- Most insurance carriers are making changes to the way they determine benefits eligibility to extend coverage to employees affected by the COVID-19 pandemic, according to an April 16 survey by LIMRA, an international life insurance and financial services research association.
- For example, 42% of carriers surveyed are choosing to automatically continue coverage for all employees for a specified period of time, and an additional 22% are extending eligibility on a case-by-case basis to employees whose employment status has changed. More than one-third of respondents have adjusted reinstatement rules to make it easier for those impacted by COVID-19 to regain coverage, and a similar number are extending the timeframe in which employees may elect to pay or continue coverage if separated from their employer.
- Nearly 7 in 10 U.S. employees rely on their employee benefits to cover insurance needs, LIMRA said. Nearly all carriers in the survey said they’re offering premium grace periods of 60 days on average to workers unable to pay their premiums due to COVID-19, while others said they plan to reassess or extend those timelines if needed.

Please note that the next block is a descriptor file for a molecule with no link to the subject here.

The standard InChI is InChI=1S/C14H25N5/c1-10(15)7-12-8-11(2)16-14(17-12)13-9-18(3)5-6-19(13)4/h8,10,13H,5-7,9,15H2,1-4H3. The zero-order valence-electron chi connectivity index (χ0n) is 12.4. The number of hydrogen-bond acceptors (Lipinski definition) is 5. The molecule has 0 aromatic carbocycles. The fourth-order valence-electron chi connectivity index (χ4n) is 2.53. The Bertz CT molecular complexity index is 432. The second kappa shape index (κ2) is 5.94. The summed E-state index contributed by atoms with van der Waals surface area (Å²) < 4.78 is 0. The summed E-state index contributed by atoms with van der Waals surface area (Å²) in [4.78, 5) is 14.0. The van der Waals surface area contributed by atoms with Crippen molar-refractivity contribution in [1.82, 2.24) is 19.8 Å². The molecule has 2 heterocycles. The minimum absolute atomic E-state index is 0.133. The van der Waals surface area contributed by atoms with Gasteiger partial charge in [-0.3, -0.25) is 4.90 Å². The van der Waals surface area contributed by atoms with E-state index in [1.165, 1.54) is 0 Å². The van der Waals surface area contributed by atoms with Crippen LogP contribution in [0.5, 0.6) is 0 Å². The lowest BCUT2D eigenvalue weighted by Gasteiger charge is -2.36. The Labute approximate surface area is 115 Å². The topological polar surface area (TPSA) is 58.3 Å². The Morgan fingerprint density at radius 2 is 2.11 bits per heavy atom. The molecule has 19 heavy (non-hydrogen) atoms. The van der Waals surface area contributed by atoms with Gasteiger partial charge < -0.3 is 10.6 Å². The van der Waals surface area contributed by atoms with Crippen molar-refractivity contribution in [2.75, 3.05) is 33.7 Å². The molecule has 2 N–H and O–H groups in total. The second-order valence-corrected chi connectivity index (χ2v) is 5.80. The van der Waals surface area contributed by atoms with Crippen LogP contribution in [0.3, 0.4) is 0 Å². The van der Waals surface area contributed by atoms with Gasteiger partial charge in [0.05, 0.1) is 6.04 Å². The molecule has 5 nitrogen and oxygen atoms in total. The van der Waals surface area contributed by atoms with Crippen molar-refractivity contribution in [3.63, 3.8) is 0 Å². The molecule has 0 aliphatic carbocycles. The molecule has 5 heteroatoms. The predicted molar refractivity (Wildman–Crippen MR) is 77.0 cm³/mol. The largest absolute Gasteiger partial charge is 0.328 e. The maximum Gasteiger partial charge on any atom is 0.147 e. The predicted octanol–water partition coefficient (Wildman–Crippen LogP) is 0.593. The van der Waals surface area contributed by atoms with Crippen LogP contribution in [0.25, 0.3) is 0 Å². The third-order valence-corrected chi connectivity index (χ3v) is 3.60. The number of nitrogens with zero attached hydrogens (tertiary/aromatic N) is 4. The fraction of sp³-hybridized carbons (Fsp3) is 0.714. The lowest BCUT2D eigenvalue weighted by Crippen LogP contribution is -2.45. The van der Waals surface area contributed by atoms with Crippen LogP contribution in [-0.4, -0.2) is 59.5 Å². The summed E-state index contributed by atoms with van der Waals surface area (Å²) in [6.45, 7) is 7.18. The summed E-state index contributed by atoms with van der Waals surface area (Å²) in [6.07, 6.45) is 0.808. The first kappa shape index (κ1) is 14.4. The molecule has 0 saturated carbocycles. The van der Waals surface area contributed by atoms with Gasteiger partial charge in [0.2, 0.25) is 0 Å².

Preliminary estimates indicate the pandemic could take a considerable toll on employee benefit plans, particularly for self-funded employers.
A report earlier this month from the Integrated Benefits Institute found that that cost could exceed $23 billion, provided that the U.S. endures a "high range" outcome in which more than 15 million are infected. Self-funded employers could experience healthcare plan cost increases of between 4% to 7% in 2020 as a result of COVID-19 treatment and testing alone, according to a separate analysis by Willis Towers Watson. In both reports, a higher infection rate would lead to higher overall costs.
At the same time, higher unemployment numbers mean that a considerable percentage of workers have lost their employer-provided benefits, leading to criticism of the industry from worker advocates. Employers might note, however, that an employee's employer-provided health coverage may continue in the event of a furlough, and the employee may be able to continue their coverage under the Consolidated Omnibus Budget Reconciliation Act (COBRA) if they have lost eligibility.
Employers are looking into a number of ways to reduce plan costs while maintaining access to care during the pandemic. In many cases, that means shifting in-person visits to telehealth. An April 10 survey by Willis Towers Watson found that 86% of employers said they were promoting the use of telemedicine solutions, and more than two-fifths said they would waive out-of-pocket costs for employees who contract the virus.
Companies that can afford to do so might also look into helping employees who need to provide childcare due to caregiver unavailability or school closures. This may continue a trend that began even before the pandemic. Microsoft announced in recent weeks that it would offer up to 12 weeks of paid leave to all of its global employees who are impacted by extended school closures caused by COVID-19.